The Patrons of My Early Song

Once Delpho read — sage Delpho, learned and wise,
O'er the scrawled paper cast his judging eyes,
Whose lifted brows confessed a critic's pride,
While his broad thumb moved nimbly down the side.
His form was like some oracle profound:
The listening audience formed a circle round.
But Mira, fixing her presuming eyes
On the stern image, thus impatient cries:
" Sir, will they prosper? — Speak your judgement, pray."
Replies the statue — " Why, perhaps they may."
For further answers we in vain implore:
The charm was over, and it spoke no more.

Cressida comes, the next unbidden guest:
Small was her top-knot, and her judgement less;
A decent virgin, blessed with idle time,
Now jingles bobbins, and now ponders rhyme:
Not ponders — reads; not reads — but looks 'em o'er
To little purpose, like a thousand more.

" Your servant, Molly."
" I am yours the same."
" I pay this visit, Molly, to your fame:
'Twas that that brought me here, or let me die."
" My fame's obliged: and truly so am I."
" Then fetch me something, for I must not stay
Above four hours."
" But you'll drink some tea?"
We sip and read; we laugh and chat between.
" The air is pleasant, and the fields are green.
Well, Molly, sure, there never was thy fellow.
But don't my ruffles look exceeding yellow?
My apron's dirty — Mira, well, I vow
That thought of yours was very pretty now.
I've read the like, though I forget the place:
But, Mrs. Mira, how d'ye like my lace?"

Afflicted Mira, with a languid eye,
Now views the clock, and now the western sky:
" The sun grows lower: will you please to walk?"
" No; read some more."
" But I had rather talk."
" Perhaps you're tired."
" Truly, that may be."
" Or think me weak."
" Why, Cressy, thoughts are free."
At last we part, with congees at the door:
" I'd thank you, Mira; but my thanks are poor.
I wish, alas! but wishes are in vain.
I like your garden; and I'll come again.
Dear, how I wish! — I do, or let me die,
That we lived near."
Thinks Mira, " So don't I."

This nymph, perhaps, as some had done before,
Found the cold welcome, and returned no more.

Then Vido next to Mira's cot appears,
And with some praise salutes her listening ears;
Whose maxim was, with truth not to offend,
And, right or wrong, his business to commend.
" Look here," cries Mira, " pray peruse this song:
Even I, its parent, see there's something wrong."
" But you mistake: 'tis excellent indeed."
" Then I'll correct it."
" No, there is no need."
" Pray, Vido, look on these. Methinks they smell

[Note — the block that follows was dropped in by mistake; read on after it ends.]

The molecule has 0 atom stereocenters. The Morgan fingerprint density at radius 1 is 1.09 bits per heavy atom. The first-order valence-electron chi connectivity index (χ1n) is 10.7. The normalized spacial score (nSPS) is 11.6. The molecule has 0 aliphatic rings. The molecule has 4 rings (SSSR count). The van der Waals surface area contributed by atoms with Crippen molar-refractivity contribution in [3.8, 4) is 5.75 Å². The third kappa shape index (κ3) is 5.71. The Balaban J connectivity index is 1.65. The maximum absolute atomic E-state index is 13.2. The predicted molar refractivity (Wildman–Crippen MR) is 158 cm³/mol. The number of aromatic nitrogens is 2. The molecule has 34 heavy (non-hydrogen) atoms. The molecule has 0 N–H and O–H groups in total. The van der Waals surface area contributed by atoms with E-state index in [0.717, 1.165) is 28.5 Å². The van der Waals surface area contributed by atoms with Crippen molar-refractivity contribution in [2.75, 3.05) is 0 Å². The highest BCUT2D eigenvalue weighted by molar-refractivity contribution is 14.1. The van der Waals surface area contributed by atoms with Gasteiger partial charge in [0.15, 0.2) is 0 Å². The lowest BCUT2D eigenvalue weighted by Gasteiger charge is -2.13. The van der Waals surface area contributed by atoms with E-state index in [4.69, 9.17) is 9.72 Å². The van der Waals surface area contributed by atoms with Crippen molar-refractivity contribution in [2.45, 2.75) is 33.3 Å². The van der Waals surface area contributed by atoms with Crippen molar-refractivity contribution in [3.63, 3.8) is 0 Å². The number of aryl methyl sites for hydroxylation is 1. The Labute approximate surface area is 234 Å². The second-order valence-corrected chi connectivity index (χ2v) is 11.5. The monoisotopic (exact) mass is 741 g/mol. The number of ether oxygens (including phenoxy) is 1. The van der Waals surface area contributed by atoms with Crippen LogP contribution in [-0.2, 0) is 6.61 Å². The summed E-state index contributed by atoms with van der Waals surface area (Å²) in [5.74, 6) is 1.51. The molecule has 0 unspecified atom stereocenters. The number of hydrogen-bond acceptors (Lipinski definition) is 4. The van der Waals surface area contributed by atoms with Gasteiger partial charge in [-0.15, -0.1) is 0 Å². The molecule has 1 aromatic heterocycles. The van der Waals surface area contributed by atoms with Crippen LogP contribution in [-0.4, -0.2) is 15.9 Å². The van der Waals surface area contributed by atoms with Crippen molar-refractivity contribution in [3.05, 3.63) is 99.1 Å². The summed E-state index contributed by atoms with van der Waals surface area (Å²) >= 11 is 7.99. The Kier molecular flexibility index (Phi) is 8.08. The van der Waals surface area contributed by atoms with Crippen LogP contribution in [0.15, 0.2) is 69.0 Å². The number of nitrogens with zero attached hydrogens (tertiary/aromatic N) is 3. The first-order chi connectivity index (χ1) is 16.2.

Too much of Grub Street: that myself can tell."
" Not so, indeed; they're easy and polite."
" And can you bear 'em?"
" I could read till night."
But Mira, though too partial to the bays,
And, like her brethren, not averse to praise,
Had learned this lesson: praise, if planted wrong,
Is more destructive than a spiteful tongue.

Comes Codrus next, with talents to offend,
A simple tutor, and a saucy friend,
Who poured thick sonnets like a troubled spring,
And such as Butler's wide-mouthed mortals sing:
In shocking rhymes a nymph's perfections tells,
Like the harsh ting-tong of some village-bells.
Then a rude quarrel sings through either ear,
And Mira's levee once again is clear.

Now the dull Muses took their usual rest;
The babes slept soundly in their tiny chest.
Not so their parent: fortune still would send
Some proud director, or ill-meaning friend:
At least we thought their sour meanings ill,
Whose lectures strove to cross a stubborn will.

Parthenia cries, " Why, Mira, you are dull,
And ever musing, till you crack your skull;
Still poking o'er your what-d'ye-call — your Muse:
But prithee, Mira, when dost clean thy shoes?"

Then comes Sophronia, like a barbarous Turk:
" You thoughtless baggage, when d'ye mind your work?
Still o'er a table leans your bending neck:
Your head will grow preposterous, like a peck.
Go, ply your needle: you might earn your bread:
Or who must feed you when your father's dead?"
She sobbing answers, " Sure, I need not come
To you for lectures: I have store at home.
What can I do?"
— " Not scribble."
— " But I will."
" Then get thee packing — and be awkward still."

Thus wrapped in sorrow, wretched Mira lay,
Till Artemisia swept the gloom away:
The laughing Muse, by her example led,
Shakes her glad wings, and quits the drowsy bed.
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